What is the difference between FusedAdam optimizer in Nvidia AMP package with the Adam optimizer in Pytorch?
The Adam optimizer in Pytorch (like all Pytorch optimizers) carries out optimizer.step() by looping over parameters, and launching a series of kernels for each parameter. This can require hundreds of small launches that are mostly bound by CPU-side Python looping and kernel launch overhead, resulting in poor device utilization. Currently, the FusedAdam implementation in Apex flattens the parameters for the optimization step, then carries out the optimization step itself via a fused kernel that combines all the Adam operations. In this way, the loop over parameters as well as the internal series of Adam operations for each parameter are fused such that optimizer.step() requires only a few kernel launches.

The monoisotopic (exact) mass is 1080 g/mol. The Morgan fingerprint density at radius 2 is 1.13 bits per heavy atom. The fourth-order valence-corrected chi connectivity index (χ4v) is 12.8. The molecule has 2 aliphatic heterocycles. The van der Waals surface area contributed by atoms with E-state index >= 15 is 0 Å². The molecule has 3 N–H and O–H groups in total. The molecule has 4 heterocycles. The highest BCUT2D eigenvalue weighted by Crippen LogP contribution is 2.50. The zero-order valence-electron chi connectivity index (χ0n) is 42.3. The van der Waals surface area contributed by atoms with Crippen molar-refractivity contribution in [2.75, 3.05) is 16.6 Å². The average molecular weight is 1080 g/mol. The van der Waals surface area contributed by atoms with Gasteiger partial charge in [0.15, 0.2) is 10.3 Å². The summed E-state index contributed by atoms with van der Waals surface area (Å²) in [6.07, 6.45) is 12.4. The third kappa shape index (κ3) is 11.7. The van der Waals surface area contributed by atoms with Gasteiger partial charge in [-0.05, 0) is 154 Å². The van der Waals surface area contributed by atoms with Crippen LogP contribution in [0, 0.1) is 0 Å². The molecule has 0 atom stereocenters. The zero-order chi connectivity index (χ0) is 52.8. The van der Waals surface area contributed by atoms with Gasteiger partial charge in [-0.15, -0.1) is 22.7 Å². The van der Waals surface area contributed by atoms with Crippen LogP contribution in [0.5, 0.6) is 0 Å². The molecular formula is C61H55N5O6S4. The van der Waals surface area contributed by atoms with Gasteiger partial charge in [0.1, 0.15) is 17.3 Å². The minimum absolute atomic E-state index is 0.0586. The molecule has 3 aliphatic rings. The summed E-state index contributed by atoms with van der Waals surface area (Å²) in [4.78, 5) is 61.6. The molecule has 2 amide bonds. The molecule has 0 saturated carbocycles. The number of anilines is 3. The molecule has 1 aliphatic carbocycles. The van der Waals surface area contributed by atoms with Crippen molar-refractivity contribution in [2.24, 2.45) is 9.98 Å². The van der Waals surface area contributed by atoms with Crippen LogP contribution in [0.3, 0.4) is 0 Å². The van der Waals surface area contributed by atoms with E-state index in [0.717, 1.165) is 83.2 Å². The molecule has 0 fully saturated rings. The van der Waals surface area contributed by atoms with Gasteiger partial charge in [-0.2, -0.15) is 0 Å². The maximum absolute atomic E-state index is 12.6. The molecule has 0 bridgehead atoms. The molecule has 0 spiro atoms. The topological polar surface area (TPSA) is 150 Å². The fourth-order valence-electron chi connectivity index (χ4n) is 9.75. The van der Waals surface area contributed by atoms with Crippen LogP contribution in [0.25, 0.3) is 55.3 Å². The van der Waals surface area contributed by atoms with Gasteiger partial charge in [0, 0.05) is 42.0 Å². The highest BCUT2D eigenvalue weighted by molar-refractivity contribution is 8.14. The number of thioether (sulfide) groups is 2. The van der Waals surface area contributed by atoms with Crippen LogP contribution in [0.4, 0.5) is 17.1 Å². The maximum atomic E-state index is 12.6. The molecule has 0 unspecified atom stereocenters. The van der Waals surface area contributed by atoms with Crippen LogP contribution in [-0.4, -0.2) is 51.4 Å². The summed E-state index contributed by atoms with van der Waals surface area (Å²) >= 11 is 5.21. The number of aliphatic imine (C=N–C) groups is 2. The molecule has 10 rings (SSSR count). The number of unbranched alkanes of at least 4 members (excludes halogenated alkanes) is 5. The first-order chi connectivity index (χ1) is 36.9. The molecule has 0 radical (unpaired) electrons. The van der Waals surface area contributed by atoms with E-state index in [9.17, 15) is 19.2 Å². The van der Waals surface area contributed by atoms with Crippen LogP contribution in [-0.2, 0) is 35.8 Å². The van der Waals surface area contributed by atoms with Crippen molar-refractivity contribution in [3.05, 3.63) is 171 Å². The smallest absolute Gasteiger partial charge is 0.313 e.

The current implementation (in Apex master) is brittle and only works with Amp opt_level O2. I’ve got a WIP branch to make it work for any opt_level (https://github.com/NVIDIA/apex/pull/351). I recommend waiting until this is merged then trying it.
Just wondering, wouldn’t it be possible to use pytorch multiprocessing to parallelise the Adam loop? Or CUDA streams?
@sbsky Either technique comes with its own overhead. If the time it takes to launch one of these kernels is >> the time it takes to execute it, you’ll have to optimize the launch itself. If you decide to do this with multiprocessing, you’ll need to move the references to those tensors between processes, which isn’t free. The alternative is to launch fewer kernels, which is what @mcarilli did in AMP.